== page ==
Modern pilgrims saved democracy, then perished in an earsplitting fall to earth
Above Pennsylvania, civilians saved our citadel on the cruel morning of Sept. 11, 2001. Strangers to one another, they boarded a plane bound for San Francisco -- so their tickets said.
High in a turquoise sky, the aircraft turned around and thundered east, zeroing in on Washington. Their memorial is as stark as the lonely landscape where they crashed in a dive, all aboard smashed to smithereens.
Nothing remained except an extraordinary act of heroism, a shipwreck's parting gift to a rocky 21st century. A farm field in Shanksville, Pennsylvania, shall be forever America.
President Donald Trump and Democratic nominee Joe Biden will visit the site Friday to honor the 40 souls. This quiet place has no praise for famous men. Yet there's a whisper if you listen to the wind.
The dead were failed by their president, government, military.
Utterly alone up there, as if tossed on a stormy sea or lost in a wilderness. The brash new Texan president ignored intelligence warnings on the plot, briefed on his ranch in late August. No fighter pilot came close.
The civilians gave a profound lesson in citizens defeating a threat to American democracy. This has obvious meaning for us now, as an election more existential than ever in our lives looms large.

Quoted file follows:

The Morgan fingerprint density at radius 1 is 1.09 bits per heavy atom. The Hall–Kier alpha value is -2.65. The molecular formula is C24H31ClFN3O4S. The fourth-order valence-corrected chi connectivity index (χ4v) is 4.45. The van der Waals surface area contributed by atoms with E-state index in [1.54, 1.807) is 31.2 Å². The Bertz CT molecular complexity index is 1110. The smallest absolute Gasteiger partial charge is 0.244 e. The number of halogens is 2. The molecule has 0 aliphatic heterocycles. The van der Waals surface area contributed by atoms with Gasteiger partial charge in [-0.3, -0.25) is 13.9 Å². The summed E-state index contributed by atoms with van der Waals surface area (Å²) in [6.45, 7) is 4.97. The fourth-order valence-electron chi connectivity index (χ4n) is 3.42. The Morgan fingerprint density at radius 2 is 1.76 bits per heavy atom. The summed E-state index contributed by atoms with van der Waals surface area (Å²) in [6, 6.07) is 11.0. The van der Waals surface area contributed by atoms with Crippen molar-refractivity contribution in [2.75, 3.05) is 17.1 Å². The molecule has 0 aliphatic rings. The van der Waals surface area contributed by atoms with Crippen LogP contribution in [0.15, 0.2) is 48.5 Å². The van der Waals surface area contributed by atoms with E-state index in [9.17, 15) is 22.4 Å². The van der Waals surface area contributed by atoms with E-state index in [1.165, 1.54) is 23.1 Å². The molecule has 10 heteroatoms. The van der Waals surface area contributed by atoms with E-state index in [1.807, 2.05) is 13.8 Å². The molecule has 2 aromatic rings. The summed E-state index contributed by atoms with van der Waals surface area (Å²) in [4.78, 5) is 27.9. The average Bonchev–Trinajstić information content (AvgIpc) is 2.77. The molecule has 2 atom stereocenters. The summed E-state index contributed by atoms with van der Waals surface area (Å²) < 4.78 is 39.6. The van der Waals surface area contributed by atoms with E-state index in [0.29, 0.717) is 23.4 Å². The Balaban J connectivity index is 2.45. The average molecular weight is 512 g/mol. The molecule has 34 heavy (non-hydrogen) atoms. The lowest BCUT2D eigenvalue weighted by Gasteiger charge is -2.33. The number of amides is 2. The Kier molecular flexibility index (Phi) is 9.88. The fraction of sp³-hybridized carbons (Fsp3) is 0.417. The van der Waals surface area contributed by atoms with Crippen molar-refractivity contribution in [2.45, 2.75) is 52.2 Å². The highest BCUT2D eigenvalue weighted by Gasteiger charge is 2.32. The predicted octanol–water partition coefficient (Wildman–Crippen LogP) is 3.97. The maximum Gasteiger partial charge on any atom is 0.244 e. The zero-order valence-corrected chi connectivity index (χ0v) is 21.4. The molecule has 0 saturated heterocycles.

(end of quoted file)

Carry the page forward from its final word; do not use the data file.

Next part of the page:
When the president is a threat to American democracy, civilians must mobilize for a free and fair election -- already under attack. We are the last resort. It's up to us, as one plane passenger said. Recordings reveal the people collectively decided to revolt and storm the hijackers when their shared plight was clear.
Let's review the tragic sequence.
Aboard United 93 that Tuesday were 33 passengers and seven crew members on a doomed flight. The fourth hijacked plane soon became "the only plane in the sky," as author Garrett Graf wrote. Over Ohio, Ziad Jarrah and three "muscle hijackers," wielding box cutters, wrested controls from the captain for Jarrah to fly the plane.